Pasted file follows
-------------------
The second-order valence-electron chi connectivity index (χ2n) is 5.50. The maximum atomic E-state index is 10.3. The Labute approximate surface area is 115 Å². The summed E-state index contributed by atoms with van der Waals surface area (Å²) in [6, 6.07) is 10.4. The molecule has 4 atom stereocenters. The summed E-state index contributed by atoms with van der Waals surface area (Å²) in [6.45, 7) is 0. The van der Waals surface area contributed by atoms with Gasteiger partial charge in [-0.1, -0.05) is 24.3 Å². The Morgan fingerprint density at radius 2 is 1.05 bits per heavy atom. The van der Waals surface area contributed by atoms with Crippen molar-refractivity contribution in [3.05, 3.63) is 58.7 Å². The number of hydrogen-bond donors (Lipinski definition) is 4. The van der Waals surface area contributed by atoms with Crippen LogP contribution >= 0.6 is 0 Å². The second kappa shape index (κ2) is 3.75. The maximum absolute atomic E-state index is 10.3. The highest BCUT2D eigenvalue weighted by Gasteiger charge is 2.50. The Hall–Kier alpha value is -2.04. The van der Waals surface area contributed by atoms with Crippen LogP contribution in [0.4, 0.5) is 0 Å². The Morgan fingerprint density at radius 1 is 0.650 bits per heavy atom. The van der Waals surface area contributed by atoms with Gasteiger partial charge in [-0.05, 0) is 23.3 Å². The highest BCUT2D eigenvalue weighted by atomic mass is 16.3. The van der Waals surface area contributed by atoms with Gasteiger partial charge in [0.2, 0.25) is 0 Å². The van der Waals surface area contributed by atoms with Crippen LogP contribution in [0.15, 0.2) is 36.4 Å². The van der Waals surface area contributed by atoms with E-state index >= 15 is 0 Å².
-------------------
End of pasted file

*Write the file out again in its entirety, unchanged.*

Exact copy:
The second-order valence-electron chi connectivity index (χ2n) is 5.50. The maximum atomic E-state index is 10.3. The Labute approximate surface area is 115 Å². The summed E-state index contributed by atoms with van der Waals surface area (Å²) in [6, 6.07) is 10.4. The molecule has 4 atom stereocenters. The summed E-state index contributed by atoms with van der Waals surface area (Å²) in [6.45, 7) is 0. The van der Waals surface area contributed by atoms with Gasteiger partial charge in [-0.1, -0.05) is 24.3 Å². The Morgan fingerprint density at radius 2 is 1.05 bits per heavy atom. The van der Waals surface area contributed by atoms with Crippen molar-refractivity contribution in [3.05, 3.63) is 58.7 Å². The number of hydrogen-bond donors (Lipinski definition) is 4. The van der Waals surface area contributed by atoms with Crippen LogP contribution >= 0.6 is 0 Å². The second kappa shape index (κ2) is 3.75. The maximum absolute atomic E-state index is 10.3. The highest BCUT2D eigenvalue weighted by Gasteiger charge is 2.50. The Hall–Kier alpha value is -2.04. The van der Waals surface area contributed by atoms with Crippen LogP contribution in [0.4, 0.5) is 0 Å². The Morgan fingerprint density at radius 1 is 0.650 bits per heavy atom. The van der Waals surface area contributed by atoms with Gasteiger partial charge in [-0.05, 0) is 23.3 Å². The highest BCUT2D eigenvalue weighted by atomic mass is 16.3. The van der Waals surface area contributed by atoms with Gasteiger partial charge in [0.2, 0.25) is 0 Å². The van der Waals surface area contributed by atoms with Crippen LogP contribution in [0.15, 0.2) is 36.4 Å². The van der Waals surface area contributed by atoms with E-state index >= 15 is 0 Å².